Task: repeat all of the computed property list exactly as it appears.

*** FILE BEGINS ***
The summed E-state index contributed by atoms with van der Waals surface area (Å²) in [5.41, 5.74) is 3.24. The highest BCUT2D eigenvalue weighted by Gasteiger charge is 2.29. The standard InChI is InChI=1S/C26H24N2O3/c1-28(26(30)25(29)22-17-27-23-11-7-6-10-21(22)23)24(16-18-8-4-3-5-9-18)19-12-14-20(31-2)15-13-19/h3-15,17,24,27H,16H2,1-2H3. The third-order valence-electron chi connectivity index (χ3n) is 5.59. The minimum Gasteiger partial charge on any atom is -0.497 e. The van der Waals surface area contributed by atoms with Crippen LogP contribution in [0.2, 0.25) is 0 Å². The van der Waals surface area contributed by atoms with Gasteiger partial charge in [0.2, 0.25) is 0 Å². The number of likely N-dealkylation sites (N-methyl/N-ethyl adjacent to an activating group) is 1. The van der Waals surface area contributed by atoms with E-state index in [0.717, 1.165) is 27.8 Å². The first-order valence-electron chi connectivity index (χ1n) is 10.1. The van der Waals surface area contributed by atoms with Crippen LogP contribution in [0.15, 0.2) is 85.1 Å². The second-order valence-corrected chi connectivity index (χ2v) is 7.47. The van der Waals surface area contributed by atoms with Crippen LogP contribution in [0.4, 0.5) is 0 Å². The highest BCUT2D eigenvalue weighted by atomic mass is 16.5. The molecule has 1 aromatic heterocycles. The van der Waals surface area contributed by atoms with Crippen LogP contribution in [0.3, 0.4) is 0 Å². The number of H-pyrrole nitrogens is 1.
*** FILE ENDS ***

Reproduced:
The summed E-state index contributed by atoms with van der Waals surface area (Å²) in [5.41, 5.74) is 3.24. The highest BCUT2D eigenvalue weighted by Gasteiger charge is 2.29. The standard InChI is InChI=1S/C26H24N2O3/c1-28(26(30)25(29)22-17-27-23-11-7-6-10-21(22)23)24(16-18-8-4-3-5-9-18)19-12-14-20(31-2)15-13-19/h3-15,17,24,27H,16H2,1-2H3. The third-order valence-electron chi connectivity index (χ3n) is 5.59. The minimum Gasteiger partial charge on any atom is -0.497 e. The van der Waals surface area contributed by atoms with Crippen LogP contribution in [0.2, 0.25) is 0 Å². The van der Waals surface area contributed by atoms with Gasteiger partial charge in [0.2, 0.25) is 0 Å². The number of likely N-dealkylation sites (N-methyl/N-ethyl adjacent to an activating group) is 1. The van der Waals surface area contributed by atoms with E-state index in [0.717, 1.165) is 27.8 Å². The first-order valence-electron chi connectivity index (χ1n) is 10.1. The van der Waals surface area contributed by atoms with Crippen LogP contribution in [0.15, 0.2) is 85.1 Å². The second-order valence-corrected chi connectivity index (χ2v) is 7.47. The van der Waals surface area contributed by atoms with Crippen LogP contribution in [0.4, 0.5) is 0 Å². The highest BCUT2D eigenvalue weighted by atomic mass is 16.5. The molecule has 1 aromatic heterocycles. The van der Waals surface area contributed by atoms with Crippen LogP contribution in [0.3, 0.4) is 0 Å². The number of H-pyrrole nitrogens is 1.